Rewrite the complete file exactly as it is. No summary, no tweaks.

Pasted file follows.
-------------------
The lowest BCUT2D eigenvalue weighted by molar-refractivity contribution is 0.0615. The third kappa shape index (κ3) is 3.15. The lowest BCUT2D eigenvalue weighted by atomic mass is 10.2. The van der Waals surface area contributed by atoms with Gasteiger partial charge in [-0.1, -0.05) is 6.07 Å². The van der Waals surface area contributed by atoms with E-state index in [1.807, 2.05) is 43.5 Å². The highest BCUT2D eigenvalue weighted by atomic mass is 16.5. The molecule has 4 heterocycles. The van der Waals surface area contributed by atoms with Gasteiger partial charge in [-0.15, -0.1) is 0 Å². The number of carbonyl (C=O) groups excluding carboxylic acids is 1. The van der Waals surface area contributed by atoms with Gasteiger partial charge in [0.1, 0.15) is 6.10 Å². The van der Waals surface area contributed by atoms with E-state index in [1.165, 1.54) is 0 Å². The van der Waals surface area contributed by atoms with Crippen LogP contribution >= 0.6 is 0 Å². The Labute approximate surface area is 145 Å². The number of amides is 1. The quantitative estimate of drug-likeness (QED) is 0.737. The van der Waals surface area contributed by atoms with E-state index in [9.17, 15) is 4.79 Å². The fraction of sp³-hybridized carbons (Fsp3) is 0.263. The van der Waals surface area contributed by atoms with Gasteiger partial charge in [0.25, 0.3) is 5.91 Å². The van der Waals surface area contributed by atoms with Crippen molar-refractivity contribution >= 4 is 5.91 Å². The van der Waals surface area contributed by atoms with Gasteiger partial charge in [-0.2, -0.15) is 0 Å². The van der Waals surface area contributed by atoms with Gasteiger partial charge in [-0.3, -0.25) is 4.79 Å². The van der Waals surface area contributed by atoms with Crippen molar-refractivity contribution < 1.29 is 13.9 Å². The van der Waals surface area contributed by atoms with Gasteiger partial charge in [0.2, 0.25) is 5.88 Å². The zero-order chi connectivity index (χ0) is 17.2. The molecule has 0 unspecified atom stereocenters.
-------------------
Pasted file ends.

The lowest BCUT2D eigenvalue weighted by molar-refractivity contribution is 0.0615. The third kappa shape index (κ3) is 3.15. The lowest BCUT2D eigenvalue weighted by atomic mass is 10.2. The van der Waals surface area contributed by atoms with Gasteiger partial charge in [-0.1, -0.05) is 6.07 Å². The van der Waals surface area contributed by atoms with E-state index in [1.807, 2.05) is 43.5 Å². The highest BCUT2D eigenvalue weighted by atomic mass is 16.5. The molecule has 4 heterocycles. The van der Waals surface area contributed by atoms with Gasteiger partial charge in [-0.15, -0.1) is 0 Å². The number of carbonyl (C=O) groups excluding carboxylic acids is 1. The van der Waals surface area contributed by atoms with Gasteiger partial charge in [0.1, 0.15) is 6.10 Å². The van der Waals surface area contributed by atoms with E-state index in [1.165, 1.54) is 0 Å². The van der Waals surface area contributed by atoms with Crippen LogP contribution >= 0.6 is 0 Å². The Labute approximate surface area is 145 Å². The number of amides is 1. The quantitative estimate of drug-likeness (QED) is 0.737. The van der Waals surface area contributed by atoms with E-state index in [9.17, 15) is 4.79 Å². The fraction of sp³-hybridized carbons (Fsp3) is 0.263. The van der Waals surface area contributed by atoms with Gasteiger partial charge in [0.25, 0.3) is 5.91 Å². The van der Waals surface area contributed by atoms with Crippen molar-refractivity contribution >= 4 is 5.91 Å². The van der Waals surface area contributed by atoms with Gasteiger partial charge in [-0.2, -0.15) is 0 Å². The van der Waals surface area contributed by atoms with Gasteiger partial charge in [-0.3, -0.25) is 4.79 Å². The van der Waals surface area contributed by atoms with Crippen molar-refractivity contribution < 1.29 is 13.9 Å². The van der Waals surface area contributed by atoms with Gasteiger partial charge in [0.2, 0.25) is 5.88 Å². The zero-order chi connectivity index (χ0) is 17.2. The molecule has 0 unspecified atom stereocenters.